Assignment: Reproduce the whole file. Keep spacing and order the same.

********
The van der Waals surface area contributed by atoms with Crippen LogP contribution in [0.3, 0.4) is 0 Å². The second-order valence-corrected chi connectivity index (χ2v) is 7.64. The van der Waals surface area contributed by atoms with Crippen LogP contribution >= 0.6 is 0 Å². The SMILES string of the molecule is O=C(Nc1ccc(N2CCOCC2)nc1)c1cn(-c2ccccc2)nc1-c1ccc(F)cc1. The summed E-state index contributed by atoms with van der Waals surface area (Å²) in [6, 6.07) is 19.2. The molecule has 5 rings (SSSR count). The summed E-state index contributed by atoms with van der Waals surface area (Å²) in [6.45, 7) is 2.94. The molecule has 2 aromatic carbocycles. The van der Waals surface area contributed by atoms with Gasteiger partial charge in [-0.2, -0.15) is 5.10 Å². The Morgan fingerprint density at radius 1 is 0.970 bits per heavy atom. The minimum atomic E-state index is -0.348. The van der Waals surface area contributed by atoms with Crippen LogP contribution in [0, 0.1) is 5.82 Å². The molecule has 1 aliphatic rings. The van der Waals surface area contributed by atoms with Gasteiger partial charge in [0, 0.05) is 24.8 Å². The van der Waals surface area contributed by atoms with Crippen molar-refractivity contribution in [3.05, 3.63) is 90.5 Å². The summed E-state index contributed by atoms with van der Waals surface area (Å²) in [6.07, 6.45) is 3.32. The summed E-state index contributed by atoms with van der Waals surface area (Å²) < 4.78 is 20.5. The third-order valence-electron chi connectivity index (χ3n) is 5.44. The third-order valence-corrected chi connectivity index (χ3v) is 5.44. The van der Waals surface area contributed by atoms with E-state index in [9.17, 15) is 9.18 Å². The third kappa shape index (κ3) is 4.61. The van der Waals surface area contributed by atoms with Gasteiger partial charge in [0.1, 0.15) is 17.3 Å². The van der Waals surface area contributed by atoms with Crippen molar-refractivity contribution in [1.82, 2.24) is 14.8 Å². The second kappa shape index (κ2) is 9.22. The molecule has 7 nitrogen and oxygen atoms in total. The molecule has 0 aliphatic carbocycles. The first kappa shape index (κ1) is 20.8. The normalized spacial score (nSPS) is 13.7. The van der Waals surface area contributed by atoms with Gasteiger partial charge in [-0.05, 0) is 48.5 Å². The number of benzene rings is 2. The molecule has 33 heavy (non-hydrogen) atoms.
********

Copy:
The van der Waals surface area contributed by atoms with Crippen LogP contribution in [0.3, 0.4) is 0 Å². The second-order valence-corrected chi connectivity index (χ2v) is 7.64. The van der Waals surface area contributed by atoms with Crippen LogP contribution >= 0.6 is 0 Å². The SMILES string of the molecule is O=C(Nc1ccc(N2CCOCC2)nc1)c1cn(-c2ccccc2)nc1-c1ccc(F)cc1. The summed E-state index contributed by atoms with van der Waals surface area (Å²) in [6, 6.07) is 19.2. The molecule has 5 rings (SSSR count). The summed E-state index contributed by atoms with van der Waals surface area (Å²) in [6.45, 7) is 2.94. The molecule has 2 aromatic carbocycles. The van der Waals surface area contributed by atoms with Gasteiger partial charge in [-0.2, -0.15) is 5.10 Å². The Morgan fingerprint density at radius 1 is 0.970 bits per heavy atom. The minimum atomic E-state index is -0.348. The van der Waals surface area contributed by atoms with Crippen LogP contribution in [0, 0.1) is 5.82 Å². The molecule has 1 aliphatic rings. The van der Waals surface area contributed by atoms with Gasteiger partial charge in [0, 0.05) is 24.8 Å². The van der Waals surface area contributed by atoms with Crippen molar-refractivity contribution in [3.05, 3.63) is 90.5 Å². The summed E-state index contributed by atoms with van der Waals surface area (Å²) in [6.07, 6.45) is 3.32. The summed E-state index contributed by atoms with van der Waals surface area (Å²) < 4.78 is 20.5. The third-order valence-electron chi connectivity index (χ3n) is 5.44. The third-order valence-corrected chi connectivity index (χ3v) is 5.44. The van der Waals surface area contributed by atoms with E-state index in [9.17, 15) is 9.18 Å². The third kappa shape index (κ3) is 4.61. The van der Waals surface area contributed by atoms with Gasteiger partial charge in [0.1, 0.15) is 17.3 Å². The van der Waals surface area contributed by atoms with Crippen molar-refractivity contribution in [1.82, 2.24) is 14.8 Å². The second kappa shape index (κ2) is 9.22. The molecule has 7 nitrogen and oxygen atoms in total. The molecule has 0 aliphatic carbocycles. The first kappa shape index (κ1) is 20.8. The normalized spacial score (nSPS) is 13.7. The van der Waals surface area contributed by atoms with Gasteiger partial charge in [-0.05, 0) is 48.5 Å². The number of benzene rings is 2. The molecule has 33 heavy (non-hydrogen) atoms.